Combine countdown rewind: Bengals QBs

Last week, in the days leading up to the start of on-field workouts at the NFL combine, we counted down five of the top position needs for a Cincinnati Bengals team that will go into May's draft looking to build depth instead of trying to find immediate starters.

As part of the countdown, I listed three players from each position who I said I would have my eyes on during the interview and testing portions of the event. Now that the combine has ended, I figured this would be a good time to go back and look at the numbers posted by the players who were part of the countdown. Each day this week, we've been doing a rewind of the countdown, analyzing how well the players who were in it worked out.

After running backs, offensive linemen and defensive linemen, we turn now to: Quarterbacks

In the days since the pre-combine "quarterbacks" version of our countdown ran, Bengals offensive coordinator Hue Jackson admitted that if the right quarterback was available at the right time in the draft, he'd want to claim him. It's a sign the Bengals are indeed thinking about shaking up their backup quarterback ranks. While their intentions may not match those of many fans', their hope is that another backup would give them another option to go with in the event they needed to replace starter Andy Dalton for some reason. Currently Josh Johnson and Zac Robinson are on the 53-man roster, and neither has had an opportunity to play all that significantly. Robinson is coming off a season spent on the physically unable to perform list. Both, like Dalton, are entering the final year on their contracts.

While coaches may just be looking for another backup, a number of fans want a quarterback who might turn on the competition with Dalton in practices and light a spark underneath him. The theory that a highly valued, young quarterback playing below Dalton will get him to play more inspired and with the type of mean streak that is necessary for the Bengals to finally win a postseason game.

I can tell you right now, whichever quarterback the Bengals draft to serve as an additional backup will not be unseating Dalton anytime soon. The mid-round quarterbacks of this draft class just aren't good enough to take over for a third-year starter who has been to three straight playoffs and who has the public backing of his head coach. Still, the task is to find a more than competent backup. With AJ McCarron's (Alabama) emergence at the combine, as well as Derek Carr's (Fresno State) strong numbers in various drills, the quarterback field seems fairly open for the Bengals in Rounds 3-6. The three players with mid-round projections who we looked at last week, though, are: Aaron Murray (Georgia), David Fales (San Jose State) and Tom Savage (Pittsburgh).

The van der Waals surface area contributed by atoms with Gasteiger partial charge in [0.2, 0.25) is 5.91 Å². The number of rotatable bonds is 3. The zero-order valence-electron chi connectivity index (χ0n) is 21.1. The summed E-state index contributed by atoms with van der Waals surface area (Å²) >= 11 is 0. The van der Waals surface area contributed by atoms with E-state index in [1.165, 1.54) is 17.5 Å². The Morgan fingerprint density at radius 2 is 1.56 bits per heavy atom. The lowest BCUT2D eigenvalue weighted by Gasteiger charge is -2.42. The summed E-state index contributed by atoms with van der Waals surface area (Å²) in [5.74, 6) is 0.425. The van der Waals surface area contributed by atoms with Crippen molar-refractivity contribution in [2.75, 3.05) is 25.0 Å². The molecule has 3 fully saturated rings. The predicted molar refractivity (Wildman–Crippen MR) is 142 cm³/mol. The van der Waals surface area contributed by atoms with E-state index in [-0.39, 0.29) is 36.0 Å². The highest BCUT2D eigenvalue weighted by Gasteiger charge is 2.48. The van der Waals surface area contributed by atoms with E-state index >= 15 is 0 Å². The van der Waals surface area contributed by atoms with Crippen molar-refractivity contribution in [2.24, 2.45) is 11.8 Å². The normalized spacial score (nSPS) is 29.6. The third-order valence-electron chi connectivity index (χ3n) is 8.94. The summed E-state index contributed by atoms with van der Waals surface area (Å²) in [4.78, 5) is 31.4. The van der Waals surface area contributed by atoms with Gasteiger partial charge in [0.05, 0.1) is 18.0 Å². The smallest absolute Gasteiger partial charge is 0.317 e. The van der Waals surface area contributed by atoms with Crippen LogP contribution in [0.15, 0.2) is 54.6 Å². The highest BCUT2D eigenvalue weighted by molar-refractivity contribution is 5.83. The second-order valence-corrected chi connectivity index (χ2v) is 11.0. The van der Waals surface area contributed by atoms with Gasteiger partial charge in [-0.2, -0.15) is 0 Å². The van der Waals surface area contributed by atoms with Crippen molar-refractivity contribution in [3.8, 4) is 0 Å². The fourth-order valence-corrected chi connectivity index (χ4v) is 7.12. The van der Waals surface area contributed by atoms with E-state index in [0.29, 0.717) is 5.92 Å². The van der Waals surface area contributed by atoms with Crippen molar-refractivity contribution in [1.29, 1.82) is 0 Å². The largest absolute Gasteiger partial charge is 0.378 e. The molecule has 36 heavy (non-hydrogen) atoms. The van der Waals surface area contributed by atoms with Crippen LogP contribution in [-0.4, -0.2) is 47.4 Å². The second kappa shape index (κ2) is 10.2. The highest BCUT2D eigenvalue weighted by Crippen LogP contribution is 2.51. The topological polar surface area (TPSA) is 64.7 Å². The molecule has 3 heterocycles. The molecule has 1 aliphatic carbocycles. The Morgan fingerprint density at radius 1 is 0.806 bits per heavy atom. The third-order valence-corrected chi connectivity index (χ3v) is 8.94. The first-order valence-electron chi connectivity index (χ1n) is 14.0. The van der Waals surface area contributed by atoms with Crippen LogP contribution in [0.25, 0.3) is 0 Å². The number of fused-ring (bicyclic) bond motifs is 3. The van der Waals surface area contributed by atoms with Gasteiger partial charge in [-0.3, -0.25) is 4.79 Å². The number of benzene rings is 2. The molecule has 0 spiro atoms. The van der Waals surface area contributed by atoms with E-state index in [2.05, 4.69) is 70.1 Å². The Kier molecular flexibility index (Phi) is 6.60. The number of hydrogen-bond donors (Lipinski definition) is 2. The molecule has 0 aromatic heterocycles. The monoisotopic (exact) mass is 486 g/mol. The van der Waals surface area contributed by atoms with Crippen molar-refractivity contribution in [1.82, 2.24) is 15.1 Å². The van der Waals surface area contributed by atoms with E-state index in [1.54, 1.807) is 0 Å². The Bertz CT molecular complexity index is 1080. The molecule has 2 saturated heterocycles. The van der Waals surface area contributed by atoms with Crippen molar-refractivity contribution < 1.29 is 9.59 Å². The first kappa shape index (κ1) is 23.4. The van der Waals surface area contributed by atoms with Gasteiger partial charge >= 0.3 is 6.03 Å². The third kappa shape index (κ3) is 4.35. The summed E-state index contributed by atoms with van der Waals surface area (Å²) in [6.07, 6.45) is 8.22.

Here are numbers (per NFL.com) from the trio's combine workouts:

Aaron Murray (Georgia)

40-yard dash: N/A

Bench: N/A

Vertical: N/A

Broad jump: N/A

3-cone drill: N/A

-- Still recovering from an ACL injury suffered late last season, Murray wasn't able to test at the combine. For that reason, it will be difficult comparing his athletic ability to other draft-hopeful quarterbacks. Noted for his toughness and ability to play through pain, Murray could give the quarterback position the blue-collar shakeup it arguably needs. He's also a former Bulldog. No school has more drafted Bengals under coach Marvin Lewis' 11-year watch than Georgia. Murray's former college teammates A.J. Green, Geno Atkins, Clint Boling, Orson Charles and Shawn Williams are currently on the team.

David Fales (San Jose State)

40-yard dash: 4.99 seconds

Vertical: 28 inches

Broad jump: 103 inches

3-cone drill: 7.55 seconds

-- Fales didn't impress much in the speed and agility portions of the combine, but his size has teams drooling, as does his film from college. He and Carr were the only quarterbacks at the combine who passed for more than 4,000 yards in each of the last two seasons. And while the Bengals aren't trying to much emphasize the pass under Jackson's guidance, having an efficient passer still remains important.

Tom Savage (Pittsburgh)

40-yard dash: 4.97 seconds

Vertical: 27 inches

Broad jump: 105 inches

3-cone drill: 7.33 seconds

-- Like Fales, Savage didn't impress on the agility and speed side of things, and wasn't really expected to. He's not the most mobile quarterback, which could be an issue for Jackson's new scheme. Still, also like Fales, his arm strength and accuracy are solid check marks for him. His size also checks out well, with him standing just over 6-foot-4.